Nine Tips for Safer Snow Shoveling
Is snow-shoveling on your winter “to do list”? If so, it is important to prepare yourself before venturing out to clear that driveway and sidewalk. Every winter, we treat many patients who have injured themselves from snow shoveling. Snow shoveling is actually a very common cause of lower back injuries. Luckily, this type of injury is easily preventable. Here are 9 tips to help keep you injury free this winter!
- Warm up your muscles: Even though shoveling snow may seem like a chore, it is also a form of exercise. Similar to any moderate-vigorous intensity exercise, it is important to warm up your muscles for 5-10 minutes beforehand. For snow shoveling in particular, it is important to stretch your lower back muscles. Talk to your physiotherapist about which exercises to do.
- Wear proper footwear: Wear a boot that has a good tread. Plant your feet firmly on the ground, hip width apart. This is a simple way to reduce your risk of falls on slippery winter surfaces.
- Pace yourself: Take breaks as needed and do not over exert yourself.
- Push the snow, don’t lift it: Don’t throw or carry the snow into a pile. Instead, keep your shovel on the ground and push the snow over to the edge of your driveway/sidewalk to create a pile.
- Consider your posture: Try to avoid twisting your torso or bending forward at your back when shoveling. It is especially important to avoid bending forward and twisting at the same time. For example, do not throw snow over your shoulder when shoveling – this is a common way to injure the discs in your back. Instead, try to bend your knees and hinge at your hips, keeping your back as straight as possible.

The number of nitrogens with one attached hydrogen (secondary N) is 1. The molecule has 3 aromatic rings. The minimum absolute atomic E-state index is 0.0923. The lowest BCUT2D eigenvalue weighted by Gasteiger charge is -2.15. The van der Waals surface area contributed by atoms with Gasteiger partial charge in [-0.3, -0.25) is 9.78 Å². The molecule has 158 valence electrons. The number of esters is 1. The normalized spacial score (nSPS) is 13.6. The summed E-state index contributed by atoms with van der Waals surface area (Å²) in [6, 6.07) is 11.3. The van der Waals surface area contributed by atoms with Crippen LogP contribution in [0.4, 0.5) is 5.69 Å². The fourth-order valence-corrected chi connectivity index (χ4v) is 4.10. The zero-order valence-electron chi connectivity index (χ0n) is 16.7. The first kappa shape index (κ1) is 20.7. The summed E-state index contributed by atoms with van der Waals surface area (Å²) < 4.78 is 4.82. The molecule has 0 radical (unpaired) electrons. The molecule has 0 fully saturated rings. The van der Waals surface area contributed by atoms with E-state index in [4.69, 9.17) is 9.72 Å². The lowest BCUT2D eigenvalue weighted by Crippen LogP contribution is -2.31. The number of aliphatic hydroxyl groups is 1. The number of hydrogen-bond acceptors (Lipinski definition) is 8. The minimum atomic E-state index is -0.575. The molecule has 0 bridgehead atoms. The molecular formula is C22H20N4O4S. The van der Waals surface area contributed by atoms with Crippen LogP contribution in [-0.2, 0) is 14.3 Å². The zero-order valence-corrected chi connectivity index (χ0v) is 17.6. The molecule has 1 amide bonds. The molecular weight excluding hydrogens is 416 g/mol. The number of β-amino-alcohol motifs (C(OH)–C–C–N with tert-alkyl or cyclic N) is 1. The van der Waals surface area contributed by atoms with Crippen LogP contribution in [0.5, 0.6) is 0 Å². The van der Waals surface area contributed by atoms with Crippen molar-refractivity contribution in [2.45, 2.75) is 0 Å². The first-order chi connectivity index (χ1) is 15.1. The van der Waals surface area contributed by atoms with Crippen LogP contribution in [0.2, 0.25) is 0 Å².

- Choose an ergonomic shovel: Choose a shovel with an adjustable handle length. This will minimize the amount of bending required at your back. It is also important to select a shovel that is light weight. The lighter the weight of the shovel, the less stress that is placed on your spine.
- Consider a bent shaft snow shovel: Researchers at the University of Ottawa found that a bent shaft snow shovel can reduce the amount of load on your low back compared to a straight shaft shovel. Previous studies have found similar results.
- Position your shovel close to your body: The farther your shovel is from your body, the higher the stress on your spine. Keep your shovel closer to your body and keep your back straight!
- Hydrate yourself: Remember that you are exerting yourself and can become dehydrated even in the cold weather.If you have any questions, please talk to your physiotherapist for more information on how you can prevent and/or manage back pain this winter!
Lauren Handler Physiotherapist
Pro Motion Physiotherapy
Lewinson, R. T., Rouhi, G., & Robertson, D. G. E. (2014). Influence of snow shovel shaft configuration on lumbosacral biomechanics during a load-lifting task. Applied ergonomics, 45(2), 234-238.McGorry, R. W., Dempsey, P. G., & Leamon, T. B. (2003). The effect of technique and shaft configuration in snow shoveling on physiologic, kinematic, kinetic and productivity variables. Applied Ergonomics, 34(3), 225-231.